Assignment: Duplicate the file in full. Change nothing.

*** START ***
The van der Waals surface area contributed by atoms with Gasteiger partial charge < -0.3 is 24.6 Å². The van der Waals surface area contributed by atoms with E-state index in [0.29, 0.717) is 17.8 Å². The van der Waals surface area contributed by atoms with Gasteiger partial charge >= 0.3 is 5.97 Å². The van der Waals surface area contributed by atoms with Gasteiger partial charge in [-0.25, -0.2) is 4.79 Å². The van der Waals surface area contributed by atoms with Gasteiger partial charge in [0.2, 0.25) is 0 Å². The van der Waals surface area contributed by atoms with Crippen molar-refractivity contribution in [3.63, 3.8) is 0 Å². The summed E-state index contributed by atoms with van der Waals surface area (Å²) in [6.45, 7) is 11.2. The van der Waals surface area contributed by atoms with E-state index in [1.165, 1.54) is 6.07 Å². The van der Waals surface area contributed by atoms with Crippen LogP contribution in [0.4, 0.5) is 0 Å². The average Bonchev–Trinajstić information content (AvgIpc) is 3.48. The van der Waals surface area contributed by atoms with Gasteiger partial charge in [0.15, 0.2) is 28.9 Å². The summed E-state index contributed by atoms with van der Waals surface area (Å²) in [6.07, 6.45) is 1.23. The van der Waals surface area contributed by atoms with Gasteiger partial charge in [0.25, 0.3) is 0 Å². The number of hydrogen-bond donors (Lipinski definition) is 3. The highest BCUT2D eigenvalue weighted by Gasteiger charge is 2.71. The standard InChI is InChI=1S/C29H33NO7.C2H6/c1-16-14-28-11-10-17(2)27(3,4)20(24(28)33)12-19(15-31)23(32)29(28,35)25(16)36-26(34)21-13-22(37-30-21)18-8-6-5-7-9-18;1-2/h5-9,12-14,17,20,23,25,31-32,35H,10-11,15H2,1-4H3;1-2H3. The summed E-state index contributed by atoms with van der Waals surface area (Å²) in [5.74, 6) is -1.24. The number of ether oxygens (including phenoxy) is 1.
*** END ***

The van der Waals surface area contributed by atoms with Gasteiger partial charge < -0.3 is 24.6 Å². The van der Waals surface area contributed by atoms with E-state index in [0.29, 0.717) is 17.8 Å². The van der Waals surface area contributed by atoms with Gasteiger partial charge >= 0.3 is 5.97 Å². The van der Waals surface area contributed by atoms with Gasteiger partial charge in [-0.25, -0.2) is 4.79 Å². The van der Waals surface area contributed by atoms with Gasteiger partial charge in [0.2, 0.25) is 0 Å². The van der Waals surface area contributed by atoms with Crippen molar-refractivity contribution in [3.63, 3.8) is 0 Å². The summed E-state index contributed by atoms with van der Waals surface area (Å²) in [6.45, 7) is 11.2. The van der Waals surface area contributed by atoms with E-state index in [1.165, 1.54) is 6.07 Å². The van der Waals surface area contributed by atoms with Crippen LogP contribution in [0.4, 0.5) is 0 Å². The average Bonchev–Trinajstić information content (AvgIpc) is 3.48. The van der Waals surface area contributed by atoms with Gasteiger partial charge in [0.15, 0.2) is 28.9 Å². The summed E-state index contributed by atoms with van der Waals surface area (Å²) in [6.07, 6.45) is 1.23. The van der Waals surface area contributed by atoms with Gasteiger partial charge in [0.25, 0.3) is 0 Å². The number of hydrogen-bond donors (Lipinski definition) is 3. The highest BCUT2D eigenvalue weighted by Gasteiger charge is 2.71. The standard InChI is InChI=1S/C29H33NO7.C2H6/c1-16-14-28-11-10-17(2)27(3,4)20(24(28)33)12-19(15-31)23(32)29(28,35)25(16)36-26(34)21-13-22(37-30-21)18-8-6-5-7-9-18;1-2/h5-9,12-14,17,20,23,25,31-32,35H,10-11,15H2,1-4H3;1-2H3. The summed E-state index contributed by atoms with van der Waals surface area (Å²) in [5.74, 6) is -1.24. The number of ether oxygens (including phenoxy) is 1.